Renewables Flop: Former Harvard Professor Gives Germany’s ‘Energiewende’ A Grade Of “D” …In A “Deadend”!

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Risky Energiewende

By Dr. Sebastian Lüning und Prof. Fritz Vahrenholt
(Translated/edited by P Gosselin)

Konrad Kleinknecht is a professor of experimental physics and researched at the universities of Heidelberg, Dortmund, Harvard, Mainz and Munich. His publications in the fields of high-energy physics have been awarded top prizes, among them the Leibniz-Prize of the DFS, the Energy Prize of the European Physical Society and the Stern Gerlach Medal of the Germany Physical Society (DPG).

Kleinknecht has thoroughly examined the German Energiewende (transition from fossil fuels and nuclear energy over to renewables) and given the project an overall grade of “poor”.

In his book Risky Energiewende: The way out of the deadend he presents his analysis to the public. In the book’s description we find:

The exit from the use of nuclear power in Germany was decided at a frantic speed in the summer of 2011. Now we are realizing that there is no realistic plan for revamping the energy supply within the set timeframe of ten years. For revamping the entire electricity supply, and with it the economy, the time period is too short. Missing are the solid empirical grounds on which the questions of energy supply reliability, financial feasibility, the impacts on the economic development and social justice are examined. Thus the Energiewende risks failing due to its contradictions. Even the responsible federal minister for economics and energy, Sigmar Gabriel, said in April 2014: ‘The truth is that the Energiewende is on the verge of failure.’

In his book Konrad Kleinknecht attempts to name the problems and to provide the answers. For him the following questions remain: What possibilities do we have to replace a part of the energy supply with wind power and solar energy? Which sources of electricity offer a reliable supply? Can we do without coal power? Do we need new national power transmission lines? How can we store electric energy? How high is the risk of a blackout during nights when the wind is still? Will electricity prices keep rising? With a fundamental reform of the EEG renewable energy feed-in act, is it still possible to avert the huge risks of the Energiewende?

The energy supply must serve the common good and be beneficial for Germany as an industrial nation. A blackout would be a catastrophe for the entire country, and it must be avoided under all circumstances. The author tells us how this can be achieved in his book.”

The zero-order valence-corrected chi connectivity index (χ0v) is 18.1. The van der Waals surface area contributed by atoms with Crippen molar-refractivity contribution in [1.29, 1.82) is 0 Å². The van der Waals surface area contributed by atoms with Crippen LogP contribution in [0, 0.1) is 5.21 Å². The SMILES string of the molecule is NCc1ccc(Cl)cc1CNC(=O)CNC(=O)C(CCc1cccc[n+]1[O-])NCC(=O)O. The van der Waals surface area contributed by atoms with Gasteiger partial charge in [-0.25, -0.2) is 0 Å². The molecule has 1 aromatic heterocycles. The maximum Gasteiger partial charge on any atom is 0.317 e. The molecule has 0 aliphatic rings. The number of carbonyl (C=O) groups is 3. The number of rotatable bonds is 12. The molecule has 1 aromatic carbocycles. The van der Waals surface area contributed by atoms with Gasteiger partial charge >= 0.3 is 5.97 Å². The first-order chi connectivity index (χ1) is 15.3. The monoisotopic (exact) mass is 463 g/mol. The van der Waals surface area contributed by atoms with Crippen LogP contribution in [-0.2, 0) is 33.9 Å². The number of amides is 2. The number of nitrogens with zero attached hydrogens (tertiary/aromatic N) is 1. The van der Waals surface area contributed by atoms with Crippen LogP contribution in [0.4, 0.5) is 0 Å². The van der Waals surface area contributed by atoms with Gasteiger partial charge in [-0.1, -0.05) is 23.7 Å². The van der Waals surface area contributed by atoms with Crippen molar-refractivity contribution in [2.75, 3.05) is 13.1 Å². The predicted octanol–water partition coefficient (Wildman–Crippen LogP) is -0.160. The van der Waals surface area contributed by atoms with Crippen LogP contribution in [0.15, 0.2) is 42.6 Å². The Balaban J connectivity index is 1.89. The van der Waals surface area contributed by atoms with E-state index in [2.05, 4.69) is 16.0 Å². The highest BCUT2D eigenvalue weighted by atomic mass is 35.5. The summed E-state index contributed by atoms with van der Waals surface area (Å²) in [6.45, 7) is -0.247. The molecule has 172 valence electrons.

The German language book Risiko Energiewende: Wege aus der Sackgasse is available at Amazon for €19,99.

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21 responses to “Renewables Flop: Former Harvard Professor Gives Germany’s ‘Energiewende’ A Grade Of “D” …In A “Deadend”!”

  1. DirkH

    One month before the Paris World Communist Revolution, ahem, Paris Warmunist International I mean, a French journalist makes the BIG mistake of publishing his climate-sceptic book. Promptly gets fired from state TV France2.
    https://www.netzplanet.net/entlassung-wegen-zweifel-am-klimawandel-franzoesischer-meteorologe-verliert-tv-job/

    This is how the media and state media purge their ranks from honest people, with the goal of achieving a 100% liar quota.

    1. DirkH

      Duh! A meteorologist, not Journalist. Sorry.

    2. GP Alexander

      One would think that the Global Warming Industry would refrain from firing a few meteorologist who dispute GW dogma. That would allow them to say 97% of meteorologists are in agreement with the assertions of Man Made Global Warming.

      100% in agreement sounds too much like a North Korean election outcome. Then again, so does 97%

  2. edmh

    Just run the numbers!!

    For information on Renewable Energy performances and capacity factors derived from Renewable Energy industry sources across Europe and for Germany in particular see:
    https://edmhdotme.wordpress.com/european-renewable-energy-costs-and-performance-2014/

    These costing comparisons strip out all the positive profitability effects of government regulation and subsidies that are being applied to Renewable Energy. These are the only things that still make Renewables a viable business proposition.

    Accounting for the capacity factors, (the actual electrical output as compared to the Nameplate capacity of the Renewable installation) that as they are reported by the Renewable Industry, the overall capital cost of all European Renewable Energy installations averages out at about €29billion / Gigawatt, whereas the cost of a conventional gas-fired generation is about €1billion / Gigawatt.